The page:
Celebrating what he calls Global Cuisine [not to be confused with the oft-bandied "fusion cuisine"] at Sevenatenine, the Far East [Tuna Maguro Sashimi, Green Tea Smoked Tomato, and Grated Daikon] sits comfortably next to Middle East [Homemade Kebab with cucumber Julienne and Wild Mint Dressing]. Main course dishes like crispy Steamed Green Leaf with Garlic, and Braised Venison Shank with Tomato, Chili, Five Spices and Buah Salak epitomize borderless cuisine with impeccable harmony.

You can dine from one or both menus, downstairs at communal tables near the action or upstairs in the comfort of a leather lined private dining area or dining room [with private bar]. Either way, the staff, or Men in Black, as they are dubbed, are happy to accommodate. Highly recommended are the Home-made Green Tea Smoked Salmon with Wasabi Dressing, and if your ethics don't oppose it, the Classic Pan-Fried Foie Gras with Carmelized Nashi Pear and Duck Stock Emulsion - it melts in the mouth in a cloud of rich smokey flavor to make it a truly memorable introduction to Azzarello's fare.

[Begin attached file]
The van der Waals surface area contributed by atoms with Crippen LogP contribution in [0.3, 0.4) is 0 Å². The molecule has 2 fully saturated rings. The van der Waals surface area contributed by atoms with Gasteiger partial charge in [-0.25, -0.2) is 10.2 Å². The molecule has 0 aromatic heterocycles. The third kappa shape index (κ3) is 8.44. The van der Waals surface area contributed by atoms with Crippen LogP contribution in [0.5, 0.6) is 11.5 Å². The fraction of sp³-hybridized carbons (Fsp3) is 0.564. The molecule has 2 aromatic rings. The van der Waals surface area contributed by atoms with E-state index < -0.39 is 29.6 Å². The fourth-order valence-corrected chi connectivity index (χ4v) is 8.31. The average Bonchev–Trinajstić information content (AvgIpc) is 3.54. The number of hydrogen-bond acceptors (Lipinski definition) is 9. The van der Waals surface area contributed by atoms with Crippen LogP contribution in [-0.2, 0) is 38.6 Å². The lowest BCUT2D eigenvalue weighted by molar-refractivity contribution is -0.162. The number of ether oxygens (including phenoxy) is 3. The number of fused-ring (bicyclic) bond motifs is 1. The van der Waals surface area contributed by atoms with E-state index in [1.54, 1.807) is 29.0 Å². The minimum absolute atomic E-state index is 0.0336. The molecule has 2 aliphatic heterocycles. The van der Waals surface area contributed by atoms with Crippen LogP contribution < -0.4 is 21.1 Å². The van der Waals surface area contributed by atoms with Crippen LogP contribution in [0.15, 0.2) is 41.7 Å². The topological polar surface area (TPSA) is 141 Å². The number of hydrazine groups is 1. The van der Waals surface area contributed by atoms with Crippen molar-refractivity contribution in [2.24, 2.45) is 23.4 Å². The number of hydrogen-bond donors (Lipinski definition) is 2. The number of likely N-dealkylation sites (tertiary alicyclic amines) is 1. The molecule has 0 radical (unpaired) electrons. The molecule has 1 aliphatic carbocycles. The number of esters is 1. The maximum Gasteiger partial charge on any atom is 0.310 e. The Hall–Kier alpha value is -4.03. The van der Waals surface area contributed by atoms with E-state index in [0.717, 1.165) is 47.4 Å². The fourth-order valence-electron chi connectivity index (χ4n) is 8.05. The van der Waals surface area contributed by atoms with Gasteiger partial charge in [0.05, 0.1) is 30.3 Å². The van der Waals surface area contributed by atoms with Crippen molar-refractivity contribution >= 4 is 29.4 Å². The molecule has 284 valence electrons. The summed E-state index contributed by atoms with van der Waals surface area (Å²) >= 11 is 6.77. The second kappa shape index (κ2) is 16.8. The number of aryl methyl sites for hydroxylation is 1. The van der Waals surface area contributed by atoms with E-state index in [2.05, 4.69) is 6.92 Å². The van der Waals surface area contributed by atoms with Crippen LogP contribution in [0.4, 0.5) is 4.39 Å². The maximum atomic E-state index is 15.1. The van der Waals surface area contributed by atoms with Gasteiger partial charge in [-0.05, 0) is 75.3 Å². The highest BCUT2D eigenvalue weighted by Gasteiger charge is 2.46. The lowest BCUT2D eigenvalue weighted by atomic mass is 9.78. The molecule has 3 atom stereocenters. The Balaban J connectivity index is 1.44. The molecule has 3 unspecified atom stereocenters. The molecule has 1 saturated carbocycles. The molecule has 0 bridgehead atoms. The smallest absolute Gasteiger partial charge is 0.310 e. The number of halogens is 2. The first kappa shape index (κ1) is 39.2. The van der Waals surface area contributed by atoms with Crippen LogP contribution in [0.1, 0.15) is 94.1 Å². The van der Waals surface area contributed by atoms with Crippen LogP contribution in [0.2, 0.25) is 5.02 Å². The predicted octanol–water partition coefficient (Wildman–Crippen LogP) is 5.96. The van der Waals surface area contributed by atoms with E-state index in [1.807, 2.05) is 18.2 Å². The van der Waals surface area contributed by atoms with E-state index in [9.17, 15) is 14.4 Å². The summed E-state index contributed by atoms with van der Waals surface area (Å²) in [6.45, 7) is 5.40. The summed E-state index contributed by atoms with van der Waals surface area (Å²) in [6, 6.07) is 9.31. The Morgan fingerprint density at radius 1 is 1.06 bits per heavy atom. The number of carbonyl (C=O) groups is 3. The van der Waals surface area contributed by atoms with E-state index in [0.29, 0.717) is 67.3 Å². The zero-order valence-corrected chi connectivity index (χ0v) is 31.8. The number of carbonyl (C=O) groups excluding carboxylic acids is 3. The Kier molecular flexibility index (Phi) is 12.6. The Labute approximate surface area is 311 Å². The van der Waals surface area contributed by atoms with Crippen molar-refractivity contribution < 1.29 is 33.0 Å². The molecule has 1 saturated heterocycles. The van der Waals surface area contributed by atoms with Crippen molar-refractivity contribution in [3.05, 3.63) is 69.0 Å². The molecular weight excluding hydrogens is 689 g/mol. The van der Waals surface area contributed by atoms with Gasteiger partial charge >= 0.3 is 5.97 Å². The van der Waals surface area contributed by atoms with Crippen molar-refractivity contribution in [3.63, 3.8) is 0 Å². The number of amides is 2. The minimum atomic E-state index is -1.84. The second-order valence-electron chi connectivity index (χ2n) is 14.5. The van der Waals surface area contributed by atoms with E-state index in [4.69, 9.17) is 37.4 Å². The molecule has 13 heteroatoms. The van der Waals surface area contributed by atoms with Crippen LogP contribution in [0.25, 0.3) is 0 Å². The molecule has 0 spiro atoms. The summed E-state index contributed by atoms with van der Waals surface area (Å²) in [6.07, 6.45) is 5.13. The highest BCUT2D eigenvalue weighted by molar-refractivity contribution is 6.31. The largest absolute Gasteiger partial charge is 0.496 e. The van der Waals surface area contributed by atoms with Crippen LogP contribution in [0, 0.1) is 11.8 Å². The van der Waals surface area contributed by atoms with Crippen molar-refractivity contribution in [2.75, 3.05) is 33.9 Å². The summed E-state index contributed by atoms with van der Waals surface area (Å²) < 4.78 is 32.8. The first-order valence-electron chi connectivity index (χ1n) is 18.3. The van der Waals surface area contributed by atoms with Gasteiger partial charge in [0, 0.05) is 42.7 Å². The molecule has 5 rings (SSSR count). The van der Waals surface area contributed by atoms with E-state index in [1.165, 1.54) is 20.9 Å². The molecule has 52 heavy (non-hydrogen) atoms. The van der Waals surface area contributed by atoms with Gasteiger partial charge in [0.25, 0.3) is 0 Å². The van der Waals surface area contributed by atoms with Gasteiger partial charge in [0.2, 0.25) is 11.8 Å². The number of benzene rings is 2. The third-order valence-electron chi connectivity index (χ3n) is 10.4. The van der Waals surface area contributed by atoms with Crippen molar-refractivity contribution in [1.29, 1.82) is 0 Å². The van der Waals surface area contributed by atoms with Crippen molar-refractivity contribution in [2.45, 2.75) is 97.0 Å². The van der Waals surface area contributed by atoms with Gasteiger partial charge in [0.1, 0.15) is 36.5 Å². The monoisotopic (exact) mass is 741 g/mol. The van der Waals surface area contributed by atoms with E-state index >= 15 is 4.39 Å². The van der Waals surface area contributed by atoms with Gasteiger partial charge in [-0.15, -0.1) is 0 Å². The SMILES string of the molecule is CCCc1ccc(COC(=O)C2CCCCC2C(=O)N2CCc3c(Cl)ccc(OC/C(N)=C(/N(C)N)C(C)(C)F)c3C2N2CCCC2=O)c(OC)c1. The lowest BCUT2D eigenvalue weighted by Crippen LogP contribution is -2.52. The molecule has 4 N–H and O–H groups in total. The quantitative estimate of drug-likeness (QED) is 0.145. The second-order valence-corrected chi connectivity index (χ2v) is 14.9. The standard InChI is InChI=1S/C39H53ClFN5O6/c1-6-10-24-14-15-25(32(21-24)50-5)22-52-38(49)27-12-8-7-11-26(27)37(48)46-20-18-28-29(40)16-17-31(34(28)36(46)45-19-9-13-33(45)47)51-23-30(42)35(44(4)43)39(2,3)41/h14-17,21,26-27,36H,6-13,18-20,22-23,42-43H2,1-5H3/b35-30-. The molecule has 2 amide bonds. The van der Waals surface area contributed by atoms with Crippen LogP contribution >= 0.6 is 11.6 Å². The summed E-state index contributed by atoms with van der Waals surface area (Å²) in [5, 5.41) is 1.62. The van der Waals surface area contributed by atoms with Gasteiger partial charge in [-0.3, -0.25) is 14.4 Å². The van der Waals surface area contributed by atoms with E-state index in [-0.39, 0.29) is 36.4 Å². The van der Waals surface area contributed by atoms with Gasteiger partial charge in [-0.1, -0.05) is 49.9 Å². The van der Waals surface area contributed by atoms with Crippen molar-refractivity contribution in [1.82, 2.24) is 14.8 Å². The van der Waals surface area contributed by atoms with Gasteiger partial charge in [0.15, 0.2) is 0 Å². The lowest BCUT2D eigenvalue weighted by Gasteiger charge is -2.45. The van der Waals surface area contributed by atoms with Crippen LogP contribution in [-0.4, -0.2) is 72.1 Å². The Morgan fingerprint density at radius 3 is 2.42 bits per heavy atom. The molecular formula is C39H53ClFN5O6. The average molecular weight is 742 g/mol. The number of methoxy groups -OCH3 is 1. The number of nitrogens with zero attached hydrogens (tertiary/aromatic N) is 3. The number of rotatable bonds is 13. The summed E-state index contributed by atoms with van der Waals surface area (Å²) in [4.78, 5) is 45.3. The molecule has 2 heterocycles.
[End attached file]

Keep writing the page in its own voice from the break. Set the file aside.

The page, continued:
We also enjoyed the White Miso Marinated Black Cod with warm Japanese Eggplant Salad, which was simultaneously light yet bore the lusciously creamy flavor of cod seared to crisp but moist perfection. And if you're eating on the go, you can always rely upon thoughtfully included favorites, such as the Black Olive Fried Rice and seafood Laksa, rendered with a twist, of course.

Not for nothing has Sevenatenine earned the reputation as "the restaurant with a great bar." You can easily while away the evening supping on luscious papaya margaritas and black bananas at the Ice Bar. Happy Hours, languidly stretches from noon till 9:pm.

So if you're going to have any digits in your little black book, better make then Sevenatenine's. While the Souled Out connection may throw up images of beer and sports, it's obvious that Sevenatenine is a committed attempt to delivering a holistic dining experience and approach. Unpretentious yet stylish, casual yet smart, design conscious and delicious, there's not many places that get the balance right. Sevenatenine has managed that.

Maki of the day

Vietnamese Spring Rolls



The Ascott Kuala Lumpur

9 Jalan Pinang, KL

12:pm - 1:am  Mon-Sat | closed Sundays

Reservations : 603 | 2141 | 1789